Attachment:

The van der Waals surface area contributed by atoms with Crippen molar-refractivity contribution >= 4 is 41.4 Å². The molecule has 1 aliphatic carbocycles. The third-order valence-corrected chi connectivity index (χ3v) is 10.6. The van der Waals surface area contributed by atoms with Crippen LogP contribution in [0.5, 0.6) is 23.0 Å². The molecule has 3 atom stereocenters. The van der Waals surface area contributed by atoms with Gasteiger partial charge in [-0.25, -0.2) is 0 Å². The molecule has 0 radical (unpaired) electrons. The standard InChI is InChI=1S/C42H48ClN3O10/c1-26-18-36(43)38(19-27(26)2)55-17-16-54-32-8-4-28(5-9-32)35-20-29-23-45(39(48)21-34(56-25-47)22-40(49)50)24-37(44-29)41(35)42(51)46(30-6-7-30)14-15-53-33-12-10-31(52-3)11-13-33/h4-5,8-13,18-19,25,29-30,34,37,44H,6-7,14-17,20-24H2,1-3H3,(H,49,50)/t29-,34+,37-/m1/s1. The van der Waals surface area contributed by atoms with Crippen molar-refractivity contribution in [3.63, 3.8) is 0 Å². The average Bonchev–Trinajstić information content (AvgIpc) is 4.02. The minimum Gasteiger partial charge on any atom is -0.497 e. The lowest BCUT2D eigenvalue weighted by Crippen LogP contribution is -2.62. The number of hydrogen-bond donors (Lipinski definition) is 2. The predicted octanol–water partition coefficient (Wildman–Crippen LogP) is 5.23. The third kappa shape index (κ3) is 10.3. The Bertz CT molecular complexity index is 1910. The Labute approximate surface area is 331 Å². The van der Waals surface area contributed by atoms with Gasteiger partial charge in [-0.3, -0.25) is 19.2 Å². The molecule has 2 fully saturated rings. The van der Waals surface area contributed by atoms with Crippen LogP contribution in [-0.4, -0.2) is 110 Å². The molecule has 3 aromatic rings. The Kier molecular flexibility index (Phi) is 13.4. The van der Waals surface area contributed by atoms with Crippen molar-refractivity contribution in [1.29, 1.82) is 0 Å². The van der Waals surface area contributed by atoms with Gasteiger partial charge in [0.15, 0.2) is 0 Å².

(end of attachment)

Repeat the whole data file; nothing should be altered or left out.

The van der Waals surface area contributed by atoms with Crippen molar-refractivity contribution >= 4 is 41.4 Å². The molecule has 1 aliphatic carbocycles. The third-order valence-corrected chi connectivity index (χ3v) is 10.6. The van der Waals surface area contributed by atoms with Crippen LogP contribution in [0.5, 0.6) is 23.0 Å². The molecule has 3 atom stereocenters. The van der Waals surface area contributed by atoms with Gasteiger partial charge in [-0.25, -0.2) is 0 Å². The molecule has 0 radical (unpaired) electrons. The standard InChI is InChI=1S/C42H48ClN3O10/c1-26-18-36(43)38(19-27(26)2)55-17-16-54-32-8-4-28(5-9-32)35-20-29-23-45(39(48)21-34(56-25-47)22-40(49)50)24-37(44-29)41(35)42(51)46(30-6-7-30)14-15-53-33-12-10-31(52-3)11-13-33/h4-5,8-13,18-19,25,29-30,34,37,44H,6-7,14-17,20-24H2,1-3H3,(H,49,50)/t29-,34+,37-/m1/s1. The van der Waals surface area contributed by atoms with Crippen molar-refractivity contribution in [3.63, 3.8) is 0 Å². The average Bonchev–Trinajstić information content (AvgIpc) is 4.02. The minimum Gasteiger partial charge on any atom is -0.497 e. The lowest BCUT2D eigenvalue weighted by Crippen LogP contribution is -2.62. The number of hydrogen-bond donors (Lipinski definition) is 2. The predicted octanol–water partition coefficient (Wildman–Crippen LogP) is 5.23. The third kappa shape index (κ3) is 10.3. The Bertz CT molecular complexity index is 1910. The Labute approximate surface area is 331 Å². The van der Waals surface area contributed by atoms with Gasteiger partial charge in [-0.3, -0.25) is 19.2 Å². The molecule has 2 fully saturated rings. The van der Waals surface area contributed by atoms with Crippen LogP contribution in [-0.4, -0.2) is 110 Å². The molecule has 3 aromatic rings. The Kier molecular flexibility index (Phi) is 13.4. The van der Waals surface area contributed by atoms with Crippen molar-refractivity contribution in [1.29, 1.82) is 0 Å². The van der Waals surface area contributed by atoms with Gasteiger partial charge in [0.15, 0.2) is 0 Å².